Email Marketers Suffer a Drop in Revenue
Emails are reaching their intended recipients with increasing regularity, according to a new survey of permission-based marketers, but a smaller percentage of customers is opening them and clicking through. Worse, the average revenue generated by an email has plummeted 33 percent over past year.
The study, "DoubleClick Q2 2004 Email Trend Report," is the latest quarterly comparison of the billions of emails sent by users of DoubleClick's DARTmail technology. According to Eric Kirby, vice president of strategic services, all the emails tracked in the study were part of permission-based marketing campaigns.
Open rates--reflecting the share of emails that has been read by recipients--dropped by more than 7 percent compared to the year-ago quarter, as did the share of emails that were actively clicked on once they were opened. Overall, just 7.7 percent of emails were clicked on, the lowest level since the second quarter of 2002.
The bottom-line results were even more dramatic, most notably, the 33 percent drop in revenue per email delivered in the second quarter 2004. Only 20 cents were generated per email delivered, compared to 30 cents a year ago. Average order size also declined, from $98 to $93.
DoubleClick's Kirby says the most recent figures belie a two-year trend showing "a lot of stability in the performance of email marketing as a channel." The apparent decline in open rates, he suggests, "aren't really low by any historical measure," adding that the figures are above where they were in 2002. He says the revenue figures of a year ago represented an all-time high, and that comparison may not be appropriate. He also points to the continuing upward trend of email deliverability, a measure of how successful marketers have been at getting their messages to the intended targets. A full 89.5 percent of emails reached their mark, an increase over last year's 88.5 percent.
Still, Kirby acknowledges that it's been a difficult year for email marketers, particularly with the enactment of the federal CAN-SPAM legislation. He says that one factor in particular is responsible for any degradation in email marketing: outdated addresses. The results of any email campaign, according to Kirby, rely on the quality of the marketer's address list, and often that quality is in direct correlation to how new the addresses are. "Companies need to start paying attention to the fact that newer email addresses in the file tend to be more effective than older addresses," he says. "If you don't have a continual stream of new addresses, that list tends to get stale. And if it gets stale you can expect those performance metrics to decline."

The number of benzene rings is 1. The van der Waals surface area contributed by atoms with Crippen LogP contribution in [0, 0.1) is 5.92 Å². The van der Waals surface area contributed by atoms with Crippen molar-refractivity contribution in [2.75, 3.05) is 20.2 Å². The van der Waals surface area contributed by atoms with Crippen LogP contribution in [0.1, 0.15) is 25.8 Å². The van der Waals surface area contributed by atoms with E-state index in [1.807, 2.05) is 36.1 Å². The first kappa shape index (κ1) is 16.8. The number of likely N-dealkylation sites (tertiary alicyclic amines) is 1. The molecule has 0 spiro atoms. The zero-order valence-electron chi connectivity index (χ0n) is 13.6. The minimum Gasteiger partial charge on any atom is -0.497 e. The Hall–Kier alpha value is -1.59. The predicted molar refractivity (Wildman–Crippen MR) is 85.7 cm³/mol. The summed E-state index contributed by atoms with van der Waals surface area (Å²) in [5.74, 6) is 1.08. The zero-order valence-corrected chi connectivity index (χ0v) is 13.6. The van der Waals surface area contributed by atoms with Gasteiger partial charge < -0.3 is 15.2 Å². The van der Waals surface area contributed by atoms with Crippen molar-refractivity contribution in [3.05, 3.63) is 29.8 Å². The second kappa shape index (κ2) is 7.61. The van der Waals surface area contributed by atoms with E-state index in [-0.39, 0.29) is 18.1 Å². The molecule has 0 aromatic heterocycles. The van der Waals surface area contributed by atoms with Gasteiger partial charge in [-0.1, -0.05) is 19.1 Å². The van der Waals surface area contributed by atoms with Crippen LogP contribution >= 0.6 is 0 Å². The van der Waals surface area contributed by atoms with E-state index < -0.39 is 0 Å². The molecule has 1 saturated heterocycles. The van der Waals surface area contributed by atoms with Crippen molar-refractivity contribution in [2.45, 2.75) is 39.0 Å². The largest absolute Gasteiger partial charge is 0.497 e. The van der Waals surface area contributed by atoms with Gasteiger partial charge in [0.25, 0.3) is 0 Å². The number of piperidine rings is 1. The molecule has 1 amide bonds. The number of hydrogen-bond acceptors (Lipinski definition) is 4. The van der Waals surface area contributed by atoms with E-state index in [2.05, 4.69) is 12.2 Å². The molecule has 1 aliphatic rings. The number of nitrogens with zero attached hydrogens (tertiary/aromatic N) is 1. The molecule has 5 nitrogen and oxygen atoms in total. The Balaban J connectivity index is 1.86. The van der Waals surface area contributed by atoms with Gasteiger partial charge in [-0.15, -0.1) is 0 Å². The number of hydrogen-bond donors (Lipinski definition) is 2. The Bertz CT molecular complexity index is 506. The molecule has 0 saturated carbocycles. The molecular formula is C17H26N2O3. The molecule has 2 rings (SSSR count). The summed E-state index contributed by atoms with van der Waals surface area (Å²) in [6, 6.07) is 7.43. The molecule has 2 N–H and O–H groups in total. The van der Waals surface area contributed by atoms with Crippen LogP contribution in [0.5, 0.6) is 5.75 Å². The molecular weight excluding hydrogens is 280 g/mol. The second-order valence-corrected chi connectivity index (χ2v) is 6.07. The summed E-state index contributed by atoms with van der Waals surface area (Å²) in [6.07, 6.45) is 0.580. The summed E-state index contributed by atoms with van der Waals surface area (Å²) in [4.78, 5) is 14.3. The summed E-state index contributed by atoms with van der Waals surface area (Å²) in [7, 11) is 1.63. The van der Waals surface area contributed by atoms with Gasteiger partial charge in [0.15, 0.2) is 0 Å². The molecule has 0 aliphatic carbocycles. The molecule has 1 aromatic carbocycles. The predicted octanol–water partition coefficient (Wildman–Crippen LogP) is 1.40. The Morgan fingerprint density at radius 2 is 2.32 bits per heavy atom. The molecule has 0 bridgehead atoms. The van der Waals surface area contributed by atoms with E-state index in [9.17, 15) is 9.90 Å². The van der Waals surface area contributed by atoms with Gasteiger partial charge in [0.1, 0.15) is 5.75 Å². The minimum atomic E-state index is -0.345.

Marketers have made significant improvement in their data quality efforts in terms of accurately capturing addresses on the front end. Much of the remaining deliverability problem, according to Kirby, can be attributed to address churn as customers upgrade to high-speed Internet connections and set up new email accounts. As the marketplace has matured somewhat, that area of churn has been less volatile than it was several years ago--and consumers have grown used to receiving marketing pitches in their inboxes.
"People are now more accustomed to the channel," Kirby says. "Marketers have to get increasingly smart around how they design and target their email communications. Today, most companies using email do so in a campaign mind-set...deploy[ing] that campaign out to their whole list." Companies should accept using email in a more "triggered" fashion--linked to customer actions. "When emails arrive at a more contextually appropriate time for the consumer, [marketers will] get a higher response rate."
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